OCTOBER 2011: Raffaele Sollecito hugs his lawyer Giulia Bongiorno as he arrives at Perugia's Court of Appeal the day of the verdict in Amanda Knox and Raffaele Sollecito's appeal of their murder convictions on October 3, 2011 in Perugia, Italy.
OCTOBER 2011: Clothes hang from the cell windows of the 'Casa Circondariale di Perugia' prison which currently holds Amanda Knox, with the City of Perugia in the background on October 02, 2011 in Perugia, Italy.
OCTOBER 2011: Television journalists report from outside Perugia's Court of Appeal in Perugia, Italy. Amanda Knox and Raffaele Sollecito are awaiting the verdict of their appeal that could see their conviction for the murder of Meredith Kercher overturned.
SEPTEMBER 2011: Amanda Knox speaks to her lawyer Luciano Ghirga as she is escorted from her appeal hearing at Perugia's Court of Appeal on September 30, 2011 in Perugia, Italy.
SEPTEMBER 2011: Amanda Knox attends her appeal hearing at Perugia's Court of Appeal on September 30, 2011 in Perugia, Italy.
SEPTEMBER 2011: Luciano Ghirga lawyer of Amanda Knox attends the Amanda Knox and Raffaele Sollecito appeal hearing at Perugia's Court of Appeal
SEPTEMBER 2011: Amanda Knox is escorted to her appeal hearing at Perugia's Court of Appeal in Perugia, Italy.
SEPTEMBER 2011: Raffaele Sollecito attends his appeal hearing at Perugia's Court of Appeal on September 29, 2011 in Perugia, Italy. .
SEPTEMBER 2011: Amanda Knox attends her appeal hearing on September 26, 2011 in Perugia, Italy.
SEPTEMBER 2011: US defendant Amanda Knox who was sentenced in December 2009 to 26 years in prison for the grisly murder of her British roommate Meredith Kercher in Perugia, in what prosecutors said was a drug-fuelled sex game that turned violent, is escorted on September 26, 2011 into court for the resumption of her appeal trial at the Perugia courthouse.
SEPTEMBER 2011: US student Amanda Knox is seen in court on September 23, 2011 as her appeal trial against her conviction for the murder of British housemate Meredith Kercher is winding up, with prosecutors set to present their final arguments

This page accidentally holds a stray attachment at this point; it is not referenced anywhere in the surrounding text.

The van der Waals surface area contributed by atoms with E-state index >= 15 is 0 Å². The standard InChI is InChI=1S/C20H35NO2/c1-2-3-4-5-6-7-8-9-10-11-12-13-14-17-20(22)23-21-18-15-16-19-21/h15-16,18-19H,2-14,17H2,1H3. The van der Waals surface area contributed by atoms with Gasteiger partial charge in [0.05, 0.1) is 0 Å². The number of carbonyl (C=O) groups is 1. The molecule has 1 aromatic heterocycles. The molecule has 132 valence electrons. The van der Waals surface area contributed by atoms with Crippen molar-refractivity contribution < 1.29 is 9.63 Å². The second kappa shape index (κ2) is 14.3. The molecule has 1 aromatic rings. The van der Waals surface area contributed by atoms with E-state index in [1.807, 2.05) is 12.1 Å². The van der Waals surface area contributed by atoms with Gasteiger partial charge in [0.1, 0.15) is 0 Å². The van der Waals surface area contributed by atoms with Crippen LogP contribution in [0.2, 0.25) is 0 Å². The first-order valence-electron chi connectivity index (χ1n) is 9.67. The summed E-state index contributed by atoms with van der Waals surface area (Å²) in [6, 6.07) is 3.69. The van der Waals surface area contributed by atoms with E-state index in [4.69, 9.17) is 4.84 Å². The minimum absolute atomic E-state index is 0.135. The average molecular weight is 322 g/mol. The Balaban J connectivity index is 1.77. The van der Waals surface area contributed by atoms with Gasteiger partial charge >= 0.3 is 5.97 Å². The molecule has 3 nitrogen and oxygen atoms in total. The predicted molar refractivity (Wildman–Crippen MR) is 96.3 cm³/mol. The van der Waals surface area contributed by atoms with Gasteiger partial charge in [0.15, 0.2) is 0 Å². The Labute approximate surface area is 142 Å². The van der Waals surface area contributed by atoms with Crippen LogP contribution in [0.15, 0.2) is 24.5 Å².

JULY 2011: US Amanda Knox smiles during a session of her appeal trial in Perugia's courthouse on July 30, 2011. A forensic expert in Amanda Knox's appeal against her conviction for murdering her British roommate in Italy said today that no DNA was found on the blade of the presumed murder weapon. The original trial for the 2007 murder in the medieval Italian university town of Perugia had heard that traces of victim Meredith Kercher's DNA were found on the blade of the kitchen knife and that Knox's DNA had been identified on the handle.
JULY 2011: Amanda Knox smiles to her friend Madison Paxton in Perugia's Court of Appeal during a session of her appeal against her murder conviction on July 30, 2011 in Perugia, Italy.
JUNE 2011: Amanda Knox returns after a break in Perugia's court of Appeal during the appeal hearing against her murder conviction on June 27, 2011 in Perugia, Italy.
JUNE 2011: US defendant Amanda Knox sits on June 18, 2011 in court during her appeal trial at the Perugia courthouse.
PERUGIA, ITALY - MARCH 26: Amanda Knox comes back after a break in Perugia's court of Appeal during a session of her appeal against her murder conviction on March 26, 2011 in Perugia, Italy. American Amanda Knox and her Italian ex-boyfriend Raffaele Sollecito were convicted of the murder of Ms Knox's former British flatmate Meredith Kercher in 2007. Their trial took place in December 2009 with Knox and Sollecito receiving sentences of 26 and 25 years respectively. Rudy Guede, an unemployed man from Ivory Coast, was also convicted of the Meredith Kercher's murder.
MARCH 2011: US Amanda Knox takes place in court before the start of a session of her appeal trial in Perugia's courthouse on March 12, 2011.